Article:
Consumer confidence partly recovered this month as Britons chose to carry on spending rather than saving after the Brexit vote.
Market research firm GfK’s headline consumer confidence reading was -7 for August.
That was up from -12 in July when the index saw its sharpest drop in 26 years, following the EU referendum.
The report from also indicated a steep fall in saving as interest rates hit a new historic low.
Meanwhile there was a rise in its index of demand for major purchases, such as cars.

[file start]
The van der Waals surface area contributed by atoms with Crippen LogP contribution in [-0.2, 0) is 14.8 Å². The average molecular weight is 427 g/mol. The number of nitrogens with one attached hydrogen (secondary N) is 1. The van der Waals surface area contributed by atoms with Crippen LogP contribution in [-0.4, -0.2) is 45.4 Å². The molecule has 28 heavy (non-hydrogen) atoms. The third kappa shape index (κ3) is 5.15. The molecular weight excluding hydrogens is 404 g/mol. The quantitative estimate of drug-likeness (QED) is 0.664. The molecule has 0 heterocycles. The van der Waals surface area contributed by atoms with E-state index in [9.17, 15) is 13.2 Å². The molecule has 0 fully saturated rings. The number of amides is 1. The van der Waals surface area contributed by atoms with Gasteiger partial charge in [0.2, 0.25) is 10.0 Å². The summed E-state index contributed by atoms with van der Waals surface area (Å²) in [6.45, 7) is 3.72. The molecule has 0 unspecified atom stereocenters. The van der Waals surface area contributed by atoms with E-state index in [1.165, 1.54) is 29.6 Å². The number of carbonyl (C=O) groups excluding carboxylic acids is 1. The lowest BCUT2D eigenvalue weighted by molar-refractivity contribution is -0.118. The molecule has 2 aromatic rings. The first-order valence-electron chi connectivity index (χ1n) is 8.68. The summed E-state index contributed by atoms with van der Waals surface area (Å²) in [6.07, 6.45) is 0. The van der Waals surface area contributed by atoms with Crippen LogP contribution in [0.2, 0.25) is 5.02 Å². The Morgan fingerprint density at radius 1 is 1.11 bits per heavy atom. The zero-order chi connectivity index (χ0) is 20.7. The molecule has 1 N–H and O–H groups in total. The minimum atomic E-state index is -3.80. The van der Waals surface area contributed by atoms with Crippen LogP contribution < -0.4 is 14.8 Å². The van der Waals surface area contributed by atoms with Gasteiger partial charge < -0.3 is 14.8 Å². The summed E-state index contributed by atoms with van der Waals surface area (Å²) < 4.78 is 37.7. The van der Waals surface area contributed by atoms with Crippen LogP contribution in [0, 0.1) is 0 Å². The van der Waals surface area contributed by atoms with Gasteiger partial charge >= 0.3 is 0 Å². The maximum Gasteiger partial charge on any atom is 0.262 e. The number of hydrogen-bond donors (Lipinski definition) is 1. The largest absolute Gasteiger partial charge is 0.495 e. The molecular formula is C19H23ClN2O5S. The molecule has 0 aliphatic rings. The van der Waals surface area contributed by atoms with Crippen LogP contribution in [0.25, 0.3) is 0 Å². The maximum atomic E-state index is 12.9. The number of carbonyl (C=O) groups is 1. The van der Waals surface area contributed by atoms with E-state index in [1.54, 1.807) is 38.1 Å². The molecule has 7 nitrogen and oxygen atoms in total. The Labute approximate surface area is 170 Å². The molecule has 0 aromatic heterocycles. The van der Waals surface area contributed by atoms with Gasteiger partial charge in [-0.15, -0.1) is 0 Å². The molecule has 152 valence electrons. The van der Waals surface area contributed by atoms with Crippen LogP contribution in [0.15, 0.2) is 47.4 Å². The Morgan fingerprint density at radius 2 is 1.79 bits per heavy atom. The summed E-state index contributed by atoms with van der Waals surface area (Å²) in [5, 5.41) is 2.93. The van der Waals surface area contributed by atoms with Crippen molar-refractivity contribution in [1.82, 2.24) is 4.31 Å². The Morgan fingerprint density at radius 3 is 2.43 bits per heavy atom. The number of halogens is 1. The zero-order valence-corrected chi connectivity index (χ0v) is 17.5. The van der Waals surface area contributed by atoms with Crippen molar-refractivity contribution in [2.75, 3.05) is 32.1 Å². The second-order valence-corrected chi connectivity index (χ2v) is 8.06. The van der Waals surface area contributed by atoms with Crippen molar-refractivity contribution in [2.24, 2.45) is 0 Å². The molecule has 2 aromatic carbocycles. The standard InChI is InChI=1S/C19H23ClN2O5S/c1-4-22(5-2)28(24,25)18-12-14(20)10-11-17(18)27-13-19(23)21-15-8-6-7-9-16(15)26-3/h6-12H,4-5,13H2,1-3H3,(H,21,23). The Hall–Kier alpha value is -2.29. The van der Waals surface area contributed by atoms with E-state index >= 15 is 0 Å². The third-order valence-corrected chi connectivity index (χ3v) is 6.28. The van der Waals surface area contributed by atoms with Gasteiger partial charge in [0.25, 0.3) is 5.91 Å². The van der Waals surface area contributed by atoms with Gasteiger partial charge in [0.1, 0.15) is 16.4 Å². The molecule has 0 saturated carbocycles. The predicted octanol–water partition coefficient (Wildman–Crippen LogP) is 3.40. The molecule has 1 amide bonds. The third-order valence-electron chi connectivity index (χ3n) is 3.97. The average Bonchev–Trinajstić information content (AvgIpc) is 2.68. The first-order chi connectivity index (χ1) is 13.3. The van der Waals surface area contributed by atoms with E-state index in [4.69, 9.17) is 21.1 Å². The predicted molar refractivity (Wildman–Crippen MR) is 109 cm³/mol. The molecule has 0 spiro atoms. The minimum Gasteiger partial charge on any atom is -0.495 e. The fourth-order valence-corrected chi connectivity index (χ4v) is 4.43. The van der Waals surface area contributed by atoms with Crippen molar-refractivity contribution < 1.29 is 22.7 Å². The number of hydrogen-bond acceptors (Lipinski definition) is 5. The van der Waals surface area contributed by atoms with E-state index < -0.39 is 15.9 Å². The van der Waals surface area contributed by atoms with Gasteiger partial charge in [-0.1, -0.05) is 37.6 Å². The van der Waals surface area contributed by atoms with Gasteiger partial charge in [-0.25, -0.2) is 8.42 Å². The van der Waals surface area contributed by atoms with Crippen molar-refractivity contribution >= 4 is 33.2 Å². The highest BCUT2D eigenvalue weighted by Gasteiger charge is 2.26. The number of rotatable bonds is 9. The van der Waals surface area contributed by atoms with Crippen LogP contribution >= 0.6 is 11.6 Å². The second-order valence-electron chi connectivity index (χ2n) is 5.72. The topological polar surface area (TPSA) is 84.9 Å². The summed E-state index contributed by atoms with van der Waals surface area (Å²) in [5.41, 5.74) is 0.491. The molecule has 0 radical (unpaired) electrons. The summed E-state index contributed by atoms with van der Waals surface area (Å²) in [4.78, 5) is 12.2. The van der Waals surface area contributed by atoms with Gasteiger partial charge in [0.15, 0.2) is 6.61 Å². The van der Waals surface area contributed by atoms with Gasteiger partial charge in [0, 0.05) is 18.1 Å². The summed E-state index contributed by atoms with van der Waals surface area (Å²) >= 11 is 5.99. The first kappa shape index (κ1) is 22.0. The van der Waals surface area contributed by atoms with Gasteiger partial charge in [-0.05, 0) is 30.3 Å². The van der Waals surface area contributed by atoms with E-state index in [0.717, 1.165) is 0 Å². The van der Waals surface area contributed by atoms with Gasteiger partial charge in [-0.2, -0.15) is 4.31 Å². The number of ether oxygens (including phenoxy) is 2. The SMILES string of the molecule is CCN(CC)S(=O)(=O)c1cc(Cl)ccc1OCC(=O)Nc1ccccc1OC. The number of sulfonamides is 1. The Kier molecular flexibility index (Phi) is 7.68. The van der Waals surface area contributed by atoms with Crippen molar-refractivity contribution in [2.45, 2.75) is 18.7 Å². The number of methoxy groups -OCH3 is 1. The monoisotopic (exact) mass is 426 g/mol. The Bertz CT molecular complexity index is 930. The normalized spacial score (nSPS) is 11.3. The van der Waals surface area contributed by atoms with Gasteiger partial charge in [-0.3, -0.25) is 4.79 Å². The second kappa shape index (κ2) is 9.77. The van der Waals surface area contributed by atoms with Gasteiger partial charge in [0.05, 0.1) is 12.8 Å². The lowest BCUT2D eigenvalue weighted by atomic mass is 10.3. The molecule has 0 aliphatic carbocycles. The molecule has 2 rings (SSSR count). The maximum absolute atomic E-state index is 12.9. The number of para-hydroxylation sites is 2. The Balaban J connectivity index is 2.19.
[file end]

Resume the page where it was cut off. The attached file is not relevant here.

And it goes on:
Joe Staton, head of market dynamics at GfK, said: “We’re reporting some recovery in the index this month as consumers settle into the new wait-and-see reality of a post-Brexit, pre-exit UK.”
The improved reading was partly driven by better than expected economic data following the referendum, including July’s 1.4% rise in retail sales.
Consumer sentiment was also lifted by the cut in interest rates to 0.25%, low prices and high levels of employment.
Mr Staton said: “We Brits are clearly determined to carry on shopping for today rather than saving for tomorrow.”